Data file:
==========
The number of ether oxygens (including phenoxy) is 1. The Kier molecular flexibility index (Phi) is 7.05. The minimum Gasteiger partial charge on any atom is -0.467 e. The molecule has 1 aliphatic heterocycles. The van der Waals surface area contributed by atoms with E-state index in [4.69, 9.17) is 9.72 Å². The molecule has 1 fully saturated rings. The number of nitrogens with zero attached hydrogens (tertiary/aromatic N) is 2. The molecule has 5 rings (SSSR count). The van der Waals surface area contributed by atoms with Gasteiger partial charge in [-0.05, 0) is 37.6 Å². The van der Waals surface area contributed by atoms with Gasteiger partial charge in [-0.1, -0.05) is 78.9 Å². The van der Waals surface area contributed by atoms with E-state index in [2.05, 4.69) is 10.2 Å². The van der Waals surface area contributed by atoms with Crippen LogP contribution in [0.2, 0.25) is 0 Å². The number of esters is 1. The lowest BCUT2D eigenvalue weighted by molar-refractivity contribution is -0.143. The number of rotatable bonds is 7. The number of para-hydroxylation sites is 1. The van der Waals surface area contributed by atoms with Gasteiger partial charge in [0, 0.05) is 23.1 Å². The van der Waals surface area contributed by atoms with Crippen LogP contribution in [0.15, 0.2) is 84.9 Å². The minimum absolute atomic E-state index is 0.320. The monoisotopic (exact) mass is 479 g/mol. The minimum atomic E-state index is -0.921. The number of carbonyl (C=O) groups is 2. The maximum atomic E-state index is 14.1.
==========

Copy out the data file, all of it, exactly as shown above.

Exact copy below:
The number of ether oxygens (including phenoxy) is 1. The Kier molecular flexibility index (Phi) is 7.05. The minimum Gasteiger partial charge on any atom is -0.467 e. The molecule has 1 aliphatic heterocycles. The van der Waals surface area contributed by atoms with E-state index in [4.69, 9.17) is 9.72 Å². The molecule has 1 fully saturated rings. The number of nitrogens with zero attached hydrogens (tertiary/aromatic N) is 2. The molecule has 5 rings (SSSR count). The van der Waals surface area contributed by atoms with Gasteiger partial charge in [-0.05, 0) is 37.6 Å². The van der Waals surface area contributed by atoms with Gasteiger partial charge in [-0.1, -0.05) is 78.9 Å². The van der Waals surface area contributed by atoms with E-state index in [2.05, 4.69) is 10.2 Å². The van der Waals surface area contributed by atoms with Crippen LogP contribution in [0.2, 0.25) is 0 Å². The number of esters is 1. The lowest BCUT2D eigenvalue weighted by molar-refractivity contribution is -0.143. The number of rotatable bonds is 7. The number of para-hydroxylation sites is 1. The van der Waals surface area contributed by atoms with Gasteiger partial charge in [0, 0.05) is 23.1 Å². The van der Waals surface area contributed by atoms with Crippen LogP contribution in [0.15, 0.2) is 84.9 Å². The minimum absolute atomic E-state index is 0.320. The monoisotopic (exact) mass is 479 g/mol. The minimum atomic E-state index is -0.921. The number of carbonyl (C=O) groups is 2. The maximum atomic E-state index is 14.1.